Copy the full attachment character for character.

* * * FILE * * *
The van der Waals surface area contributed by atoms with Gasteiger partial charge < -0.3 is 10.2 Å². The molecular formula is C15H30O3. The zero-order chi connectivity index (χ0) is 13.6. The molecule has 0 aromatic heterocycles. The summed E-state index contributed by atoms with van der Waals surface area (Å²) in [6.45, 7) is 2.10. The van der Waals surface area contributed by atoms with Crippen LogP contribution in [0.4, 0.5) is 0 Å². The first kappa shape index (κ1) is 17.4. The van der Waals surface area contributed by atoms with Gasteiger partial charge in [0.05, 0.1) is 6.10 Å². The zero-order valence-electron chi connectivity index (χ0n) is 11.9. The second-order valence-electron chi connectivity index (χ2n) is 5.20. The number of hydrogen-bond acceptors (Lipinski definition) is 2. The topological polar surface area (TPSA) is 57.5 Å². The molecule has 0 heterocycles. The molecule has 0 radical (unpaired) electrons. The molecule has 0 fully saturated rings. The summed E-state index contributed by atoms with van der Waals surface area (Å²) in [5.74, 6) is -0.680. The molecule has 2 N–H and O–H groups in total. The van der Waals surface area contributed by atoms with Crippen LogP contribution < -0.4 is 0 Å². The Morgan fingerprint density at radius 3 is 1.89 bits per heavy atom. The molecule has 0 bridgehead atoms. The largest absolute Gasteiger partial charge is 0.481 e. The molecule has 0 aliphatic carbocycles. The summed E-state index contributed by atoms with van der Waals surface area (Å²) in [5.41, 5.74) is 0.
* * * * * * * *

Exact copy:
The van der Waals surface area contributed by atoms with Gasteiger partial charge < -0.3 is 10.2 Å². The molecular formula is C15H30O3. The zero-order chi connectivity index (χ0) is 13.6. The molecule has 0 aromatic heterocycles. The summed E-state index contributed by atoms with van der Waals surface area (Å²) in [6.45, 7) is 2.10. The van der Waals surface area contributed by atoms with Crippen LogP contribution in [0.4, 0.5) is 0 Å². The first kappa shape index (κ1) is 17.4. The van der Waals surface area contributed by atoms with Gasteiger partial charge in [0.05, 0.1) is 6.10 Å². The zero-order valence-electron chi connectivity index (χ0n) is 11.9. The second-order valence-electron chi connectivity index (χ2n) is 5.20. The number of hydrogen-bond acceptors (Lipinski definition) is 2. The topological polar surface area (TPSA) is 57.5 Å². The molecule has 0 heterocycles. The molecule has 0 radical (unpaired) electrons. The molecule has 0 fully saturated rings. The summed E-state index contributed by atoms with van der Waals surface area (Å²) in [5.74, 6) is -0.680. The molecule has 2 N–H and O–H groups in total. The van der Waals surface area contributed by atoms with Crippen LogP contribution < -0.4 is 0 Å². The Morgan fingerprint density at radius 3 is 1.89 bits per heavy atom. The molecule has 0 bridgehead atoms. The largest absolute Gasteiger partial charge is 0.481 e. The molecule has 0 aliphatic carbocycles. The summed E-state index contributed by atoms with van der Waals surface area (Å²) in [5.41, 5.74) is 0.